On December 14 US Ambassador John Bass said his country would “assist Georgian population in several directions” in order to make sure that the future parliamentary and presidential elections are “open and transparent as much as possible”. US Ambassador made that statement during his visit in local TV channel Gurjaani (Gurjaani, east Georgia) where he took part in that TV station’s talk show, he answered the questions asked by the journalists who were also invited to take part in that show.
“We’ll be doing some work with government and also partners from various diplomatic community to work to ensure that we have open environment around these elections so that broadcasters, viewers, other interested citizens have access to information about the candidates, have access to information about the major issues that Georgia faces in this period and therefore can make informed decisions based on their interactions with candidates and parties directly or through the media about who they’d like to support in these elections” – the Ambassador said.
One of the journalists asked a question about what forms of support from the USA the regional media should expect when according to that journalist, regional media is experiencing lack of professional and material resources and it doesn’t have good experience of covering elections. The Ambassador answered that “part of those activities is the ongoing work with the Georgian Association of Regional Broadcasters in Tbilisi to try to help that organization as an entity become a stronger advocate for regional media and potentially a good platform for stations like yours to work together to try to create a bigger advertising pool that attracts more advertising interest”.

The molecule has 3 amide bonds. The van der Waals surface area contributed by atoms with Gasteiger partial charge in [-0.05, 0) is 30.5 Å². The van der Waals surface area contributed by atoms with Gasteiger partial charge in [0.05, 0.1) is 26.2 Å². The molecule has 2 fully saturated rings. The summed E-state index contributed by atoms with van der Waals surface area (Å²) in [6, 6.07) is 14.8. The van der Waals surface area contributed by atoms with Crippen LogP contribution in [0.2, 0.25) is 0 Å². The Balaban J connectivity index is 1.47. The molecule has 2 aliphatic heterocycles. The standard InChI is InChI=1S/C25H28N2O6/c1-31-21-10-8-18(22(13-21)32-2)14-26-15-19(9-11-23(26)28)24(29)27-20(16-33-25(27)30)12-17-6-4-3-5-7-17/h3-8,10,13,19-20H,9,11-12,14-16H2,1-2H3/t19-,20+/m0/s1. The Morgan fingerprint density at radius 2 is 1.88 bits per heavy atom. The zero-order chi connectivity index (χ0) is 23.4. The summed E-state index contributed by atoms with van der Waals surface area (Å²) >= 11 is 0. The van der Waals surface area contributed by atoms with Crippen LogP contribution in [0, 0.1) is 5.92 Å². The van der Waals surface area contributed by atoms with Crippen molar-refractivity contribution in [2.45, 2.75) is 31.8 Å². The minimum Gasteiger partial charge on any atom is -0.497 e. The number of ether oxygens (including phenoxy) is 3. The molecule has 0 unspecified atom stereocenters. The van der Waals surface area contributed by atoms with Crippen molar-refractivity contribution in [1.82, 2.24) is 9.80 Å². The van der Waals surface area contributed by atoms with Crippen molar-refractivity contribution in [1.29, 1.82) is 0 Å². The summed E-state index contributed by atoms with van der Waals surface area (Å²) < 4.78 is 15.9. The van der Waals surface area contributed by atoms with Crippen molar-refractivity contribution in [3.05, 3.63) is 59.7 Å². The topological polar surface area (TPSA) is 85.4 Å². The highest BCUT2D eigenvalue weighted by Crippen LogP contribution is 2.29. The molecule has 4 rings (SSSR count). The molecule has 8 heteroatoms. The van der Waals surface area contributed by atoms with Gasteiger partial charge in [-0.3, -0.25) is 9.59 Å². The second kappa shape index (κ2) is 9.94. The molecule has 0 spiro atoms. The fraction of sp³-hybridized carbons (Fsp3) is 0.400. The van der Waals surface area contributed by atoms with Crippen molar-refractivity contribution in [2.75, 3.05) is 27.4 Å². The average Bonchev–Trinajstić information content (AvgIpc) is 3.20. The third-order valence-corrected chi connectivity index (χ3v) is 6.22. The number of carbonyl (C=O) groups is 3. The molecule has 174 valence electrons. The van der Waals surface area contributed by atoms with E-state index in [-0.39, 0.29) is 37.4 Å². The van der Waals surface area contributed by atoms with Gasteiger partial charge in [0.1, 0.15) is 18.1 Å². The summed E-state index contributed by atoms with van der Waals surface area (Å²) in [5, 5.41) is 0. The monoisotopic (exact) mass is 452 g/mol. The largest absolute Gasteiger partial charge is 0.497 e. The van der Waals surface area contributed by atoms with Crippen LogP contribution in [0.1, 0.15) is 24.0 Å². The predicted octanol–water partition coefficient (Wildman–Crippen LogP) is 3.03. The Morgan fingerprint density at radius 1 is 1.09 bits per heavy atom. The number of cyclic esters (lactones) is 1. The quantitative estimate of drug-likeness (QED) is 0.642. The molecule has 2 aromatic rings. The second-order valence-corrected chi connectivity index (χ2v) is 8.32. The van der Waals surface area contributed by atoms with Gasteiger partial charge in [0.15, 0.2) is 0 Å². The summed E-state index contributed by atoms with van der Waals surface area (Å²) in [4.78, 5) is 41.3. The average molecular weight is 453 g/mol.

John Bass agreed to the comment made by one of the journalists about the failure to cover the opening of Democratic Involvement Center in Telavi by national broadcasters on the morning of December 14, which was attended by the Ambassador before coming to Gurjaani TV channel. According to the journalist, that happened because the national TV channels only cover the events in which representatives of the authorities participate.
“I noticed the same thing you noticed earlier today; there are some, what I consider to be some curious choices about what national broadcasters choose to broadcast and what they don’t and I think part of what that entails is the broader question of who really owns these companies and who’s setting the editorial policy and the editorial direction of the news elements of these companies, whereas it’s very difficult for any of us, whether it’s me, as a guest in this country, or you, or an average citizen to figure out who’s actually making the decisions about what major broadcasters decide are the news of that day. And I think that gets to the heart of the question longer term, the credibility of broadcast media in this country and the importance of creating firm objective standards that everyone has some confidence in with respect to who own these companies and what are their affiliations”. – the Ambassador said.